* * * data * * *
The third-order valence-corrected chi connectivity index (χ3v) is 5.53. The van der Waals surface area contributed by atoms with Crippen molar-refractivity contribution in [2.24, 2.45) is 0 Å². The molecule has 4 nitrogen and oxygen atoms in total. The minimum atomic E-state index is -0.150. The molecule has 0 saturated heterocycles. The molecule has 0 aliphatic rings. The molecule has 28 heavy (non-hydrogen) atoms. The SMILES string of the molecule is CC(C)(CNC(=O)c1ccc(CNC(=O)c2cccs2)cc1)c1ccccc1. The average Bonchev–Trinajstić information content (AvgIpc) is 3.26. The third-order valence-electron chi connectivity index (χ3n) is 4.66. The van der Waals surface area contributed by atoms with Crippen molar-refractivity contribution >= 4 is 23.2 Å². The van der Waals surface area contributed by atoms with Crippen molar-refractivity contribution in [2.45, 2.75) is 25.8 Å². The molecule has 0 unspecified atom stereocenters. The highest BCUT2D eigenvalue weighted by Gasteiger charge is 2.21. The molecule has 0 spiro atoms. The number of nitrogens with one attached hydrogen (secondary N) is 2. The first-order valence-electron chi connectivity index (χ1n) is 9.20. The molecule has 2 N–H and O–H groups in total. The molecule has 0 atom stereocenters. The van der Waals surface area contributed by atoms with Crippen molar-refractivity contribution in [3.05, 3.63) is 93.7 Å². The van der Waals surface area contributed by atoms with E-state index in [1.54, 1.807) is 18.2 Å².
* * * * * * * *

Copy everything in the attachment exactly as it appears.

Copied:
The third-order valence-corrected chi connectivity index (χ3v) is 5.53. The van der Waals surface area contributed by atoms with Crippen molar-refractivity contribution in [2.24, 2.45) is 0 Å². The molecule has 4 nitrogen and oxygen atoms in total. The minimum atomic E-state index is -0.150. The molecule has 0 saturated heterocycles. The molecule has 0 aliphatic rings. The molecule has 28 heavy (non-hydrogen) atoms. The SMILES string of the molecule is CC(C)(CNC(=O)c1ccc(CNC(=O)c2cccs2)cc1)c1ccccc1. The average Bonchev–Trinajstić information content (AvgIpc) is 3.26. The third-order valence-electron chi connectivity index (χ3n) is 4.66. The van der Waals surface area contributed by atoms with Crippen molar-refractivity contribution >= 4 is 23.2 Å². The van der Waals surface area contributed by atoms with Crippen molar-refractivity contribution in [2.45, 2.75) is 25.8 Å². The molecule has 0 unspecified atom stereocenters. The highest BCUT2D eigenvalue weighted by Gasteiger charge is 2.21. The molecule has 0 spiro atoms. The number of nitrogens with one attached hydrogen (secondary N) is 2. The first-order valence-electron chi connectivity index (χ1n) is 9.20. The molecule has 2 N–H and O–H groups in total. The molecule has 0 atom stereocenters. The van der Waals surface area contributed by atoms with Crippen molar-refractivity contribution in [3.05, 3.63) is 93.7 Å². The van der Waals surface area contributed by atoms with E-state index in [1.54, 1.807) is 18.2 Å².